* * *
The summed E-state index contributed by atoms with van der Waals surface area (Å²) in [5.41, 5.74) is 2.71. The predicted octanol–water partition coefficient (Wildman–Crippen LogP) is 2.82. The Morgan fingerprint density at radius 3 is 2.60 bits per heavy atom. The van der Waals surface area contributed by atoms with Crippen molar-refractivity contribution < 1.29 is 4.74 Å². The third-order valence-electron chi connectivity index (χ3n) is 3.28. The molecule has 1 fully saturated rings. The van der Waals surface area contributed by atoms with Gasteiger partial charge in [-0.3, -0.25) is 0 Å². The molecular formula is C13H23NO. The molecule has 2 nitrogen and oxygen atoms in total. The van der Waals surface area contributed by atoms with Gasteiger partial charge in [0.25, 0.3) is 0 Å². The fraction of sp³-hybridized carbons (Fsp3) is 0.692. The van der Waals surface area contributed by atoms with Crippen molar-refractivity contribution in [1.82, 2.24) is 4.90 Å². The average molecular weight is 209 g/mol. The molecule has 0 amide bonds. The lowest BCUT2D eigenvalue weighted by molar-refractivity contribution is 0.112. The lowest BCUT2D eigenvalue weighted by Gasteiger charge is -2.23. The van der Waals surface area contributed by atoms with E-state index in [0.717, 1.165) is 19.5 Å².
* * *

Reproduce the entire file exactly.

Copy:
The summed E-state index contributed by atoms with van der Waals surface area (Å²) in [5.41, 5.74) is 2.71. The predicted octanol–water partition coefficient (Wildman–Crippen LogP) is 2.82. The Morgan fingerprint density at radius 3 is 2.60 bits per heavy atom. The van der Waals surface area contributed by atoms with Crippen molar-refractivity contribution < 1.29 is 4.74 Å². The third-order valence-electron chi connectivity index (χ3n) is 3.28. The molecule has 1 fully saturated rings. The van der Waals surface area contributed by atoms with Gasteiger partial charge in [-0.3, -0.25) is 0 Å². The molecular formula is C13H23NO. The molecule has 2 nitrogen and oxygen atoms in total. The van der Waals surface area contributed by atoms with Gasteiger partial charge in [0.25, 0.3) is 0 Å². The fraction of sp³-hybridized carbons (Fsp3) is 0.692. The van der Waals surface area contributed by atoms with Crippen molar-refractivity contribution in [1.82, 2.24) is 4.90 Å². The average molecular weight is 209 g/mol. The molecule has 0 amide bonds. The lowest BCUT2D eigenvalue weighted by molar-refractivity contribution is 0.112. The lowest BCUT2D eigenvalue weighted by Gasteiger charge is -2.23. The van der Waals surface area contributed by atoms with E-state index in [0.717, 1.165) is 19.5 Å².